ASYLUM / Caroline Cottom



poems by

Caroline Cottom

ISBN: 978-1-59948-918-6, ~72 pages, $14 (+ shipping)

Release Date: March 30, 2022

The Advance Discount price for this title has expired. For those who prefer to pay by check, the price is $18/book (which includes shipping) and should be sent to: Main Street Rag, PO BOX 690100, Charlotte, NC 28227-7001. 

PLEASE NOTE: Ordering in advance of the release date entitles the buyer to a discount. It does not mean the book will ship before the date posted above and the price only applies to copies ordered through the Main Street Rag Online Bookstore.

Caroline Cottom, Ph.D., was born in Tennessee. She is the granddaughter of sharecroppers; her mother grew up chopping cotton. She is a former faculty member at Vanderbilt University and Watkins School of Art&Design and now teaches writing in community settings and online. Her poetry appears in numerous journals and anthologies. As a nuclear disarmament activist, she led the coalition that helped end nuclear explosions in Nevada, recounted in Love Changes Things, Even in the World of Politics. Caroline and husband Thom, co-authors of The Isle of Is: A Guide to Awakening, have lived in Fiji, Ecuador, and Mexico. See

Asylum evokes a family’s veiled history, shaken into finely etched poems of restraint and elegance. Poetic devises, including short imaginative Obits of the poet’s father, form connective tissue. The book is perfectly arced, the poems linked and speaking to each other. Here is depth: of emotion, family, and landscape. “My ghosts are slender reeds, / my family’s bodies sinewy / from hoeing and picking / —cotton bits caught / on stubbled stalks.” Here is beauty. ~Veronica Golos, author of Girl


In this trenchant and deftly crafted collection, Caroline Cottom plays psychopomp to the shattered denizens of the asylum, only to realize that she has her own repressed narrative of sexual abuse to unravel. One stands to learn much from Cottom’s testimony that manages to marry the narrow path of poetry with a psychologically adept portrait of the survivor. Asylum serves the turn of truth and transcendence equally, and we are lucky to have it. ~Lise Goett, author of Leprosarium


These poems flow like the grounding Mississippi River, which runs through this collection of always beautiful, sometimes painful, poems. The poet travels the depths of family trauma— seeds sowed in the rural South—to the rapids of mental illness, to the sweetness of pie. The lyricism of the words and rhythmic variations flow with the poet’s memories and moods. Moving, with a spark of humor, this book gives hope through the darkness. ~Rebecca Reviere, Ph.D., Sociologist, Howard University

Church at Mooring

Mooring, Tennessee (1924 & 2000)


In the photo
my mother is four, posing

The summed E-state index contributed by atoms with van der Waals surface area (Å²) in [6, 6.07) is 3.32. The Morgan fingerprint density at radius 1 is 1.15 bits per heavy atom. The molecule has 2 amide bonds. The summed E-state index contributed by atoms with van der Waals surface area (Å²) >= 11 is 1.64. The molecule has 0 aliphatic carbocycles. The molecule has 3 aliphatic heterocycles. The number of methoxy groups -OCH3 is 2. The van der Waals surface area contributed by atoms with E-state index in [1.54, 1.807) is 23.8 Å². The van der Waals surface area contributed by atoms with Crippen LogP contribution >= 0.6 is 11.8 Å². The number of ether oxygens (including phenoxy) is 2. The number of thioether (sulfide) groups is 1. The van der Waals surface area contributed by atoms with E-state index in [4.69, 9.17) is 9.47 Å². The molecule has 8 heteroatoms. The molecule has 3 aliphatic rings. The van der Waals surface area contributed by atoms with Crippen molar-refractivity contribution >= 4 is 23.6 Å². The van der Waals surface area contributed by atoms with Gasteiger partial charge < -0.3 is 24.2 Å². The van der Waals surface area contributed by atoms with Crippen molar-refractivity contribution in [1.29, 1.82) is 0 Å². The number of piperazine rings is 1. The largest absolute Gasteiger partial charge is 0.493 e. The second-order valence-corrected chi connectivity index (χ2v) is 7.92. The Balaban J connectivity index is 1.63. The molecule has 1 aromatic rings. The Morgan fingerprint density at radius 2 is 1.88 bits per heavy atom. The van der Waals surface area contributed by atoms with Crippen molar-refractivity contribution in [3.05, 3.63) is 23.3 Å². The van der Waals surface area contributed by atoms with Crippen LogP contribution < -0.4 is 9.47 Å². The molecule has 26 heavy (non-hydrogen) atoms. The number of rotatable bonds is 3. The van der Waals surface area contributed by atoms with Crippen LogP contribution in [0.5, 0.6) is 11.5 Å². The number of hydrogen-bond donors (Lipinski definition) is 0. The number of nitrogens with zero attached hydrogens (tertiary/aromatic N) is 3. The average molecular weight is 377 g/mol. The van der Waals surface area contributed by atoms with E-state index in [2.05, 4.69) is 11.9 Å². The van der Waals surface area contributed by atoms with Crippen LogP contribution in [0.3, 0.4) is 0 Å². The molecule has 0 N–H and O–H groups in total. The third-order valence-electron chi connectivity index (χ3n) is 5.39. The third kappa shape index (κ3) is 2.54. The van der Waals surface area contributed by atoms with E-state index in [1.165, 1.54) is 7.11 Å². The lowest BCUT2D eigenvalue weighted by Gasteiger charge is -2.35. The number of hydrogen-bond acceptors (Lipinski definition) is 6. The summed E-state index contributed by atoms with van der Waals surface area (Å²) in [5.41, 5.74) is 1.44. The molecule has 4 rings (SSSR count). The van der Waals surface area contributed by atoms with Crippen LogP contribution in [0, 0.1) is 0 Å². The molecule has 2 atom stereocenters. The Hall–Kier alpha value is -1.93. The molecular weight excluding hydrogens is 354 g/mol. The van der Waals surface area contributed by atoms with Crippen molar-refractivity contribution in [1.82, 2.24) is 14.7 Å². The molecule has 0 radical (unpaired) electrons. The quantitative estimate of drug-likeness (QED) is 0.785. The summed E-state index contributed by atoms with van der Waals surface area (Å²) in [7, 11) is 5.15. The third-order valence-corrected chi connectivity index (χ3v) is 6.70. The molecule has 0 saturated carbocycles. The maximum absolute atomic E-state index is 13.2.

on the Mississippi flood plain—
one-room church in the distance,
muddy river water lashing
its pilings.

Plump cheeks, snow-color
hair, sleeves of her wool coat
longer than her arms,
her head turned as though
a voice in the water calls,
The currents could carry her
to the backwater where my father
will shatter her.

On a drive through West Tennessee
I’ve come upon the church, its steeple
choked with ivy, a rusted
cotton stripper in the yard,
brambles rupturing a broken-down
pickup truck.

Here in Mooring, farm shack
and field where my mother chopped
cotton as a child—
—head turned,
lace-up shoes wet with mud.



Asylum 2

Camarillo, California (1960)


We, students
humming hymns,
visit the women’s ward,
serve pink punch and cookies
from a battered tea cart.

The women
at the barred window.

On a green ripped vinyl couch,
a woman my and not my
stocky staring
tightly pressed hair.

What would my mother
see in me?
What would my mother
have to tell?

Brain surgeries, typhoid
in hanging cages.
Woman chained: bolted door—
was and wasn’t

Cygnet in the rushes,
from crows and foxes.
Nightingales whirring through
me and not me, a prison-er




The Salesman


Lights out in the twin-bed
bedroom, 2:00 a.m., startled

by Mother to get in the car,
we’re going across town

to Aunt Tiny’s. We slip onto
the bench front seat of her

green Chevy, ride through
Houston’s gloom-like streets,

the buildings dreaming.
At a traffic light Daddy’s

champagne Cadillac crosses
in front of us. Mother follows

to the Rainbow Lounge,
the parking lot blue-lit.

He steps out, hair slicked back,
on his arm a platinum blond.

Shaking, Mother sends
Cathy inside in her little bear

pajamas to say, Hi, Daddy.
We wait. The bar door flings

open. Storming out, Cathy
in tow, he kicks the tires,

yells Goddamit, Virginia!
She’s a client! Now I’m

shaking. Mother drives
home, puts us to bed.

I wake to the hall light,
the attic ladder creaking,
Mother clasping a suitcase
as Daddy tries to wrest it

from her hands. Carolyn!
Call the police! The beige

phone on the kitchen
counter, a time bomb ticking.

In the morning Mother
makes bologna sandwiches,

sends us to school where
I cry through music class.

We load the cars, third time
in six months, don’t

speak about that night
until Cathy lies dying.

She asks, Were you awake?


Asylum in the Fields

Northfield, Minnesota (1961)


The hay fields buried
under a carapace of snow

I tramp for miles
to the angular brick building

at the junction of
two unpaved country roads

to sing “O Holy Night,” but
no one peers out

the square windows embedded
in the walls and no one

unbars the wood door. For
whoever lives and dies

in that place, I can do

to bring back the hour
of the last glorious spring or

even winter’s first white
flurry. Voices

rustle in the dry
leaves in my piano,

fall on your knees once more.


SKU: 978-1-59948-918-6 Categories: , Tag: